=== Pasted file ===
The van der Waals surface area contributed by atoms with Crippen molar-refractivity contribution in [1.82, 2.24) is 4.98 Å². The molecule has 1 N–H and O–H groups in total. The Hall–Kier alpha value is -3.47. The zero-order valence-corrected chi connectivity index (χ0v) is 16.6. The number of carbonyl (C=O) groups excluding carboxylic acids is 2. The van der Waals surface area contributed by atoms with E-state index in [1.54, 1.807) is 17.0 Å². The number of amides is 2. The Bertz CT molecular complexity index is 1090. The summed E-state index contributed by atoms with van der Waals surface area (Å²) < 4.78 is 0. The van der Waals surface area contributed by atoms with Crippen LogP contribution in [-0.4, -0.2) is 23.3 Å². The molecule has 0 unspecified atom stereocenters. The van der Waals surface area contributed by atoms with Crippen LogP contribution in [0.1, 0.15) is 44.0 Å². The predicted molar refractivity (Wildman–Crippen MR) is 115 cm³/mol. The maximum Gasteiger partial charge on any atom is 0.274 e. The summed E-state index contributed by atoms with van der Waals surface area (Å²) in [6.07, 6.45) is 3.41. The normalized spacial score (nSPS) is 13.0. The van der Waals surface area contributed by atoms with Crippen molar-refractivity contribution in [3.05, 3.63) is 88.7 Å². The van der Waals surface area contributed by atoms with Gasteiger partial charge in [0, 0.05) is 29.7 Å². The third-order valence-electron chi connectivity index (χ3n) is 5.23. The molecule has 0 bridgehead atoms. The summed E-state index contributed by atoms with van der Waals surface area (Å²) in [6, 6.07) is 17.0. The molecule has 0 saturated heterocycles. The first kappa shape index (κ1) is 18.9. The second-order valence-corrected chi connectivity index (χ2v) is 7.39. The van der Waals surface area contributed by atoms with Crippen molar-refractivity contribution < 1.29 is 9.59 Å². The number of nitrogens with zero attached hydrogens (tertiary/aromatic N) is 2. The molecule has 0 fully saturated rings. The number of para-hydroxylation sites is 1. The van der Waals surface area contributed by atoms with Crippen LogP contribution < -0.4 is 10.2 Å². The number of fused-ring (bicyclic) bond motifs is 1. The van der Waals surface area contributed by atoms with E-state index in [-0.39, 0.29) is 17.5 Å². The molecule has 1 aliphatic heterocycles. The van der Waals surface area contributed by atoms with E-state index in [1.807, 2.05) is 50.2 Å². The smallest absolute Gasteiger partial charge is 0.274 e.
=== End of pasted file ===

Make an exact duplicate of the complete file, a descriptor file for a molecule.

The van der Waals surface area contributed by atoms with Crippen molar-refractivity contribution in [1.82, 2.24) is 4.98 Å². The molecule has 1 N–H and O–H groups in total. The Hall–Kier alpha value is -3.47. The zero-order valence-corrected chi connectivity index (χ0v) is 16.6. The number of carbonyl (C=O) groups excluding carboxylic acids is 2. The van der Waals surface area contributed by atoms with E-state index in [1.54, 1.807) is 17.0 Å². The number of amides is 2. The Bertz CT molecular complexity index is 1090. The summed E-state index contributed by atoms with van der Waals surface area (Å²) < 4.78 is 0. The van der Waals surface area contributed by atoms with Crippen LogP contribution in [-0.4, -0.2) is 23.3 Å². The molecule has 0 unspecified atom stereocenters. The van der Waals surface area contributed by atoms with Crippen LogP contribution in [0.1, 0.15) is 44.0 Å². The predicted molar refractivity (Wildman–Crippen MR) is 115 cm³/mol. The maximum Gasteiger partial charge on any atom is 0.274 e. The summed E-state index contributed by atoms with van der Waals surface area (Å²) in [6.07, 6.45) is 3.41. The normalized spacial score (nSPS) is 13.0. The van der Waals surface area contributed by atoms with Crippen molar-refractivity contribution in [3.05, 3.63) is 88.7 Å². The van der Waals surface area contributed by atoms with Gasteiger partial charge in [0, 0.05) is 29.7 Å². The third-order valence-electron chi connectivity index (χ3n) is 5.23. The molecule has 0 bridgehead atoms. The summed E-state index contributed by atoms with van der Waals surface area (Å²) in [6, 6.07) is 17.0. The molecule has 0 saturated heterocycles. The first kappa shape index (κ1) is 18.9. The second-order valence-corrected chi connectivity index (χ2v) is 7.39. The van der Waals surface area contributed by atoms with Crippen molar-refractivity contribution < 1.29 is 9.59 Å². The number of nitrogens with zero attached hydrogens (tertiary/aromatic N) is 2. The molecule has 0 fully saturated rings. The number of para-hydroxylation sites is 1. The van der Waals surface area contributed by atoms with Crippen LogP contribution < -0.4 is 10.2 Å². The number of fused-ring (bicyclic) bond motifs is 1. The van der Waals surface area contributed by atoms with E-state index in [-0.39, 0.29) is 17.5 Å². The molecule has 1 aliphatic heterocycles. The van der Waals surface area contributed by atoms with E-state index in [1.807, 2.05) is 50.2 Å². The smallest absolute Gasteiger partial charge is 0.274 e.